For a long time now Long Compton's belfry openings have looked decidedly gap-toothed — a bit like the tower captain's six year old granddaughter Lucy. Years of weather, especially on the south and west sides, and pigeons, have thinned some of the stone slats to cracking or breaking point. The problem came to a head when a large piece of a slat fell out of the south opening directly on to the path in front of the tower door. Ringers are too hard to come by to risk braining one. The Fabric Committee decided that something must be done.
Invitations to several builders to quote for replacing twelve missing or damaged stone louvres produced some worrying responses: either the job was too small to be worth attempting; or, they would only do it from the outside, on scaffolding. Now Long Compton tower is quite high, and to scaffold it would cost £10,000 minimum, before the builder even began work. The PCC just did not have this kind of money available. We asked the Diocesan bell advisor if he had any suggestions, but he was unable to help us either.
All sorts of ideas were kicked around. One stonemason said that he might do the work from inside the belfry, but only if we built a wooden frame all round the top of the tower to stop him from falling out. We even thought about using a steeplejack to abseil down from the top, but dismissed the idea as too wacky. This head-scratching went on for some months and we were almost ready to give up. But then someone gave us the name of Trevor Dean, a stonemason from Great Bourton, near Banbury, and he told us that he could do the job from inside the belfry. He said that he had worked on the louvres of Bloxham church, and when we went to look at them they were extremely well done.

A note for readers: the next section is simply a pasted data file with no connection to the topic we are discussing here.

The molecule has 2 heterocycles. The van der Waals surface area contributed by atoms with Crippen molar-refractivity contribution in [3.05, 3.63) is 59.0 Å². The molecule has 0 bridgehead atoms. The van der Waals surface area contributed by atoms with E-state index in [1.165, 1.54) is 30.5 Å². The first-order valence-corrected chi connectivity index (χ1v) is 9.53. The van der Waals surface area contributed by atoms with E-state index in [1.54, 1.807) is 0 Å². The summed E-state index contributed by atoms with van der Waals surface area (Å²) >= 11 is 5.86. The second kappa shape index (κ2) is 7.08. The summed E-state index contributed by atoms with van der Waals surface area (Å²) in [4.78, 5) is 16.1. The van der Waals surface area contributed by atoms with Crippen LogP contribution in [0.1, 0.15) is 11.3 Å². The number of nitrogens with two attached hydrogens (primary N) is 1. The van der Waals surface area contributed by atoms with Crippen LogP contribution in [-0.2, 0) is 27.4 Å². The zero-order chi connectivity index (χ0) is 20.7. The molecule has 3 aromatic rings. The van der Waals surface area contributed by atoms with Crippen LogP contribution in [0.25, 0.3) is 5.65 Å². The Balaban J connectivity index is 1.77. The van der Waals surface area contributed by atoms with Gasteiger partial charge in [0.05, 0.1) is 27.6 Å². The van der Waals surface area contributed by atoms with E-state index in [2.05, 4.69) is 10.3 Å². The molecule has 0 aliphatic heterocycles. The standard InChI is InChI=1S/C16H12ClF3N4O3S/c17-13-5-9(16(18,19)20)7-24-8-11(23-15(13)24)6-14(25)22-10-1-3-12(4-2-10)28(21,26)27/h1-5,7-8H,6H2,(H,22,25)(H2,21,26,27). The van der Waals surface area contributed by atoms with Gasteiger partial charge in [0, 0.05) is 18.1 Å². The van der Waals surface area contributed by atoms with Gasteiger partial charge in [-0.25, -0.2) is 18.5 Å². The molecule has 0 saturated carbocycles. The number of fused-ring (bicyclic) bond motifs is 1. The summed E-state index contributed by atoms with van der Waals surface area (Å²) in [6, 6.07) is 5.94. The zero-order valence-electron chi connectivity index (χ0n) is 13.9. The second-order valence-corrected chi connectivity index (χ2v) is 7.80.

The only difficulty Trevor encountered was getting the replacement slats, which are larger than the cut stone usually available. However, he was successful in the end, and fitted them without difficulty. The work cost the PCC about £3000, compared to an original quote of £20,000, so they are happy and the louvres are now smart and secure.